ANCHORAGE, ALASKA—While states across the country have made changes to their public employee retirement plans, some of them have ended up in court for one key reason. “There’s a theme that comes where reform efforts have worked and where they don’t and a lot of them end up getting them challenged in court,” Robert D. Klausner, a partner with a law firm that handles retirement system cases, said during the CSG policy academy, “Accounting for the State of Public Pensions,” Saturday, Aug. 9. “The places where it doesn’t get challenged in court are places where employees have been engaged early in the process.”

ANCHORAGE, ALASKA—While public pension plans still face problems, the situation isn’t as bleak as the headlines report, according to Dana Bilyeu, executive director of the National Association of State Retirement Administrators. In fact, public pension plans across the country are 80 percent funded, on aggregate; that’s down from 101 percent funded in 2001, Bilyeu said. She spoke at The Council of State Governments policy academy, “Accounting for the State of Public Pensions,” Aug. 9.

ANCHORAGE, ALASKA—Alabama Rep. Mac Buttram thinks it’s about time people start thinking about career and technical education in a different way. Buttram recently was appointed to Gov. Robert Bentley’s new Alabama Workforce Council. The council, comprised primarily of state business leaders, is designed to help K-12 and higher education institutions in the state better meet the needs of businesses and industries. He was one of the featured speakers at CSG’s Policy Academy on Workforce Development, held Aug. 9 at the CSG National and CSG West Annual Conference in Alaska.

ANCHORAGE, ALASKA—The future of the country’s economic success appears to be a team effort. “One of the most important keys to our national growth and economic success is supporting a highly trained workforce,” West Virginia Gov. Earl Ray Tomblin said at CSG’s Policy Academy on Workforce Development, held Aug. 9 at the CSG National and CSG West Annual Conference in Alaska. “Education is the number one qualifier for jobs of today and tomorrow.”

Political polarization and economic inequality dramatically affect civic education in the United States, speakers at the session, “Understanding and Promoting High Quality Civic Education,” said.

Diana Hess, senior vice president of the Spencer Foundation at the University of Wisconsin Madison, said the movement to the political extremes leaves very little in the middle. In fact, she said, only 35 of the 435 seats n the U.S. House of Representatives are competitive.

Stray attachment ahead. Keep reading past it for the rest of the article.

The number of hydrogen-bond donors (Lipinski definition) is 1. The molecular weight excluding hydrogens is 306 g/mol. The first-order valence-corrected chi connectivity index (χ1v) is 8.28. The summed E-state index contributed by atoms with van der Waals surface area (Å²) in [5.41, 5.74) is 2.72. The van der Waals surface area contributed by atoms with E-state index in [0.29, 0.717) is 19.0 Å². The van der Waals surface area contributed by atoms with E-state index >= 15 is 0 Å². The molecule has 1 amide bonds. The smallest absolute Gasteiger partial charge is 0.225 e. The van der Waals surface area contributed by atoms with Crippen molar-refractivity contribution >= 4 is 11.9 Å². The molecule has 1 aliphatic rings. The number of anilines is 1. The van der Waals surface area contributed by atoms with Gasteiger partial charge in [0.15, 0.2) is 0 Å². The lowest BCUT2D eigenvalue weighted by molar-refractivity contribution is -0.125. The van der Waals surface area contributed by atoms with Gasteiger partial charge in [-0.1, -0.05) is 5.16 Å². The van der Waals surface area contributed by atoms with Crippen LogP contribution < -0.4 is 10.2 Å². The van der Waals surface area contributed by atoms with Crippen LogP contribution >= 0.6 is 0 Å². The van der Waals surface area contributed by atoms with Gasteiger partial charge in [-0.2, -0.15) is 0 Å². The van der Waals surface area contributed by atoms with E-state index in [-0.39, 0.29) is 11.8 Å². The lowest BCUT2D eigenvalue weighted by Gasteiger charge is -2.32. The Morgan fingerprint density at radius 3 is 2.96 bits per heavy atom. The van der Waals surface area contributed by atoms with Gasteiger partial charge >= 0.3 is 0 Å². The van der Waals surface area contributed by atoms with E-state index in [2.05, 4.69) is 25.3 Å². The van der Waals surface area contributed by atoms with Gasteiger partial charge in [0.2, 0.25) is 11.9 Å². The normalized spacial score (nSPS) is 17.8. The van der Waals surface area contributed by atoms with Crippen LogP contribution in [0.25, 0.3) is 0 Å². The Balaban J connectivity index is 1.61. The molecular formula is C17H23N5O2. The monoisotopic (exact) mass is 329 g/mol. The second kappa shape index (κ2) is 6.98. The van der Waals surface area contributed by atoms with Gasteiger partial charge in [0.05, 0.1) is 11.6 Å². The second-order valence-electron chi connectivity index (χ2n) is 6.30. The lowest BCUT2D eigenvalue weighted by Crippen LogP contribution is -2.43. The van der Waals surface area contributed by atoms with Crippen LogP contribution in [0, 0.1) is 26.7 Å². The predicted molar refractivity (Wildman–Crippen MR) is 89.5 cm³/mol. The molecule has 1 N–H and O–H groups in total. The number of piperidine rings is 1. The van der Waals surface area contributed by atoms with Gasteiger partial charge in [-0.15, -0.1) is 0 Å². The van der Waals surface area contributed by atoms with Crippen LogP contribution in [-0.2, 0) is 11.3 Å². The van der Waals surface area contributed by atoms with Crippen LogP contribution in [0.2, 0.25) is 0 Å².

Alaska presents some unique challenges when it comes to delivering health care to rural residents. Telemedicine is helping to solve some of those challenges.

Laurel Wood, former immunizations director for the Alaska Department of Public Health, told attendees Monday at the CSG/CSG West Health Committee meeting that Alaska is one-fifth the size of lower 48 states. It is twice as large as Texas, but it has a population density of just 1.2 people per square mile.

Tom Massey, office director of policy, communications and operations for the Colorado Department of Health Care Policy and Financing, said the state’s decision to expand Medicaid under the Affordable Care Act came down to math.

“We figured it would create about 20,000 more jobs over the next 20 years, bring in about $4.4 billion more into our economy and the average household earnings would rise by about $600,” said Massey, who spoke Monday during the CSG/CSG West Health Committee meeting.

Population growth, aging baby boomers and a dramatic rise in the number of insured Americans resulting from the Patient Protection and Affordable Care Act are stressing America’s health care system like never before. Demand for care is increasing dramatically, but access to a variety of health professionals has remained largely static.

As states continue to diversify their energy portfolios, renewable energy sources—like solar technology—will play an increasing role.

A recent report by the U.S. Energy Information Administration revealed solar added 2,193 megawatts of capacity in 2013. Much of that added capacity came as the industry completed several large solar thermal plants in Arizona and California. More projects are on track for completion between 2014 and 2016. Power generation from solar technology is forecast to rise.

Noted author, professor and CNN senior political analyst David Gergen told attendees at Monday’s luncheon session that he’s worried about the world these days.

“We’re coming through a time when the country and the world are in a hell of a mess,” he said. “This is one of the roughest times I can remember, one of the toughest to understand. … There are surprises coming at us regularly both on the domestic side and the international side.”

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